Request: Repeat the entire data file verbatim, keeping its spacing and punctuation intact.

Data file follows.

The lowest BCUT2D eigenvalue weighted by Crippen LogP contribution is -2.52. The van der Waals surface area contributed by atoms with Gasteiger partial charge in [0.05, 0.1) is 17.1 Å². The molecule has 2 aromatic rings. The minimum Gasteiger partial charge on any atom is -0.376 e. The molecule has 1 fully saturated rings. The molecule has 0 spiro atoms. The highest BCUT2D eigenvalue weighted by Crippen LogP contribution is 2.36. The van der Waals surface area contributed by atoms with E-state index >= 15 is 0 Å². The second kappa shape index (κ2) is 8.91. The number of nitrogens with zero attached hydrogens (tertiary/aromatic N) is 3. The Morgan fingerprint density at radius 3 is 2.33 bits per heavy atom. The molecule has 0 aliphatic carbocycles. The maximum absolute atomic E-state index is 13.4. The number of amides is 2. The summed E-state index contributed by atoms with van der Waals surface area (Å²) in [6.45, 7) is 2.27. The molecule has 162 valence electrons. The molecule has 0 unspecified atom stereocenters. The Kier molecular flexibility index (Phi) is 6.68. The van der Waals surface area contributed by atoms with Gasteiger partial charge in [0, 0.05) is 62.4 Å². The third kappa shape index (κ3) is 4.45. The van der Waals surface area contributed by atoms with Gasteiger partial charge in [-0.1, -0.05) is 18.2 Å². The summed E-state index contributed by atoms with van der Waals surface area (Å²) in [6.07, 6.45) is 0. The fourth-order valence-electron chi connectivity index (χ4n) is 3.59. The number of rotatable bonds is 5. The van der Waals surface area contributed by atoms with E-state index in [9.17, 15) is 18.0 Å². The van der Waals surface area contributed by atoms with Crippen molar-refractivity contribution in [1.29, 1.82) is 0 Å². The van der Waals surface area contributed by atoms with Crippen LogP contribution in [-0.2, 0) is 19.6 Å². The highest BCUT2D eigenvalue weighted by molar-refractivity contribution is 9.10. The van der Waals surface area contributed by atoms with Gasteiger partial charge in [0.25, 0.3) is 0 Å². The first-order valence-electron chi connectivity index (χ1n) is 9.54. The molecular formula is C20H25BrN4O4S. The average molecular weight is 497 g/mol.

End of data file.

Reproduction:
The lowest BCUT2D eigenvalue weighted by Crippen LogP contribution is -2.52. The van der Waals surface area contributed by atoms with Gasteiger partial charge in [0.05, 0.1) is 17.1 Å². The molecule has 2 aromatic rings. The minimum Gasteiger partial charge on any atom is -0.376 e. The molecule has 1 fully saturated rings. The molecule has 0 spiro atoms. The highest BCUT2D eigenvalue weighted by Crippen LogP contribution is 2.36. The van der Waals surface area contributed by atoms with E-state index >= 15 is 0 Å². The second kappa shape index (κ2) is 8.91. The number of nitrogens with zero attached hydrogens (tertiary/aromatic N) is 3. The Morgan fingerprint density at radius 3 is 2.33 bits per heavy atom. The molecule has 0 aliphatic carbocycles. The maximum absolute atomic E-state index is 13.4. The number of amides is 2. The summed E-state index contributed by atoms with van der Waals surface area (Å²) in [6.45, 7) is 2.27. The molecule has 162 valence electrons. The molecule has 0 unspecified atom stereocenters. The Kier molecular flexibility index (Phi) is 6.68. The van der Waals surface area contributed by atoms with Gasteiger partial charge in [0, 0.05) is 62.4 Å². The third kappa shape index (κ3) is 4.45. The van der Waals surface area contributed by atoms with Gasteiger partial charge in [-0.1, -0.05) is 18.2 Å². The summed E-state index contributed by atoms with van der Waals surface area (Å²) in [6.07, 6.45) is 0. The fourth-order valence-electron chi connectivity index (χ4n) is 3.59. The number of rotatable bonds is 5. The van der Waals surface area contributed by atoms with E-state index in [9.17, 15) is 18.0 Å². The van der Waals surface area contributed by atoms with Crippen molar-refractivity contribution in [1.29, 1.82) is 0 Å². The van der Waals surface area contributed by atoms with Crippen LogP contribution in [-0.2, 0) is 19.6 Å². The highest BCUT2D eigenvalue weighted by molar-refractivity contribution is 9.10. The van der Waals surface area contributed by atoms with Gasteiger partial charge in [0.25, 0.3) is 0 Å². The first-order valence-electron chi connectivity index (χ1n) is 9.54. The molecular formula is C20H25BrN4O4S. The average molecular weight is 497 g/mol.